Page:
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    Mental Health World Group Leader Speaking:

    My dyslexia is getting worse as well as dissociation (amnesia - short term memory loss) the more I age. My mom told me as a child that her doctor stated I would never amount to anything and would never talk. I broke those barriers and started talking around age 3. But I guess time reverses when you have a mental illness when you start to get to a certain age. I have accomplished a lot I feel in my lifetime and will keep accomplishing until whenever. I am an emotional fighter even dealing with a narc mom and dad. I stayed partially sane. But this is what I wanted to say at this moment. Enjoy your evening. #ADHD #Autism #BipolarDisorder #BorderlinePersonalityDisorder

    4 reactions

    Something else about my life

    This is the Group Owner of Mental Health World...

    My Life: I suffer from not only BPD but I also suffer from IBS & Dyslexia. Yeah there are times that my life really sucks! But I tend to always bounce back and keep myself distracted from my many mental illnesses #ADHD #Autism #BorderlinePersonalityDisorder #IrritableBowelSyndromeIBS #Dyslexia

    12 reactions 2 comments

    I’m new ish here

    Hi I’m Evad5 and I joined like a week ago. I saw a lot of people doing a im new here post so here I am I have #EhlersDanlosSyndrome #PosturalOrthostaticTachycardiaSyndrome #ChronicHeadaches #endometreosis #Dyslexia #Anxiety #Depression #SensoryProcessingDisorder #Dysphagia

    7 reactions 5 comments

    Why Advocacy is Critical to Supporting Kids with Disabilities

    I wish that kids with disabilities and complex needs would get the support they require to not just survive but thrive. I wish they had the education, learning supports, therapy and career counseling needed to help them live their best lives.

    Sadly, this isn’t the case and is the reason why advocacy is critical to supporting kids with disabilities.

    Any parent, caregiver, teacher, medical professional and service provider will tell you there aren’t enough resources for kids with disabilities – especially invisible disabilities (autism, ADHD, anxiety, dyslexia and more). As a result, kids who need help are competing against each other for limited resources, with few, if any, actually getting the full support they need.

    Not a week goes by when I don’t get a phone call, email or message from a parent or caregiver of a child with disabilities or complex needs who shares their story and the roadblocks facing their child. Many of these are artificial – put there by the system (insert system name) versus true roadblocks.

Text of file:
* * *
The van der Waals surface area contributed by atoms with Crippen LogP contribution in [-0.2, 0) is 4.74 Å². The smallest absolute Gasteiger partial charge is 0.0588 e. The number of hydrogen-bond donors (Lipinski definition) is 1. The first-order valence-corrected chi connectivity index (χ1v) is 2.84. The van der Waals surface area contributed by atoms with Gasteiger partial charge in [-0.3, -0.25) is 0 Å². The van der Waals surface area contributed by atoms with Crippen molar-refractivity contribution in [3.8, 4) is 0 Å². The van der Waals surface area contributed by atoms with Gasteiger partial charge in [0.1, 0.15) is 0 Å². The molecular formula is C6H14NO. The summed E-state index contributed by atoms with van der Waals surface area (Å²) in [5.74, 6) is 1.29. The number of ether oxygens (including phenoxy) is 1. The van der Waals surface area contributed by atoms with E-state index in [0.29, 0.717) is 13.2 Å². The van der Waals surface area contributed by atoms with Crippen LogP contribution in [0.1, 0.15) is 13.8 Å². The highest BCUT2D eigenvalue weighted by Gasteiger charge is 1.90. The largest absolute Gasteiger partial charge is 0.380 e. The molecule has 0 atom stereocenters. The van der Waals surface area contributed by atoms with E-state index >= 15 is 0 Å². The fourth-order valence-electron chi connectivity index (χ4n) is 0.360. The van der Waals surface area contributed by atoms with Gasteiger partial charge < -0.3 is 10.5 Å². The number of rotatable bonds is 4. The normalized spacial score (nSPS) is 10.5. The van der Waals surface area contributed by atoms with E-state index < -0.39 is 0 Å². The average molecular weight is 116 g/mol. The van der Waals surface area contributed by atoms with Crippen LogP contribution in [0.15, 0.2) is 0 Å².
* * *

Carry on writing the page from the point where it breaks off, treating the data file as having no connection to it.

And this is why many of us parents and caregivers spend exorbitant amounts of time advocacy for our kids. Time that could be better used working at our jobs (if we’re lucky enough to have one while juggling the demands of our children), spending quality time with our kids or just having 10 minutes to ourselves.

    I shudder to think what would happen if I stopped advocating for my child.

    Personalize the diagnosis

    One of the biggest challenges we have as parents is helping the system see the child behind the diagnosis. Too often limitations and assumptions are placed on the child because of their diagnosis.  I’ve seen this as both a sister and mother of two autistic individuals.

    My brother spent years struggling with a medical challenge with doctors dismissing any concerns by saying he has disabilities, it’s expected. After some strong advocacy from support workers, my brother was finally referred to a specialist where he was diagnosed with a medical condition that has nothing to do with autism.

    In this case the healthcare provider couldn’t see beyond the disability to care for the person. While I wish this was an isolated incident, I’ve heard too many stories from other families to know this isn’t the case.  With my own child, they spent years in the public school system unable to read. Once again, the assumption was their autism diagnosis was likely the reason for their reading difficulties.

    As a mom who’s committed to helping my child live their best life, we paid for a private pysch ed assessment. Turns out my child is dyslexic – which once again has nothing to do with autism (as we know there are many autistic individuals who are veracious readers).

    Armed with this new diagnosis I was able to advocate for my child to get literacy supports that are in line with their learning style.

    Hunger games

    In both these examples, advocacy was the only way to help the individual.

    This is concerning as there are many children whose families don’t have the energy, skill set or time to commit to advocacy. So, what happens to these kids? They are often the ones that fall between the cracks as the system isn’t set up to support their needs.

    When it comes to education, we have a wait to fail approach to supporting kids. With limited resources, educators have to wait until a child’s behaviour is too disruptive to offer supports. Yet many times behavioural issues are simply an indication of a problem that needs solving or need that is unmet.

    Keep on advocating

    While I wish I didn’t need to spend so many hours advocating for not only my child, but other kids with disabilities, I know that advocacy is key to shining a light on their needs and helping get support – even minimal.  This is why I’ll keep on advocating.

    To help make meaningful change, we need more people to lend their voice to advocate for kids with disabilities and complex needs. This means listen to the stories of families, sharing these stories with decision makers and advocating for kids who are falling through the cracks.

    But raising the volume on supports needed, hopefully one day we can help kids go from surviving to thriving.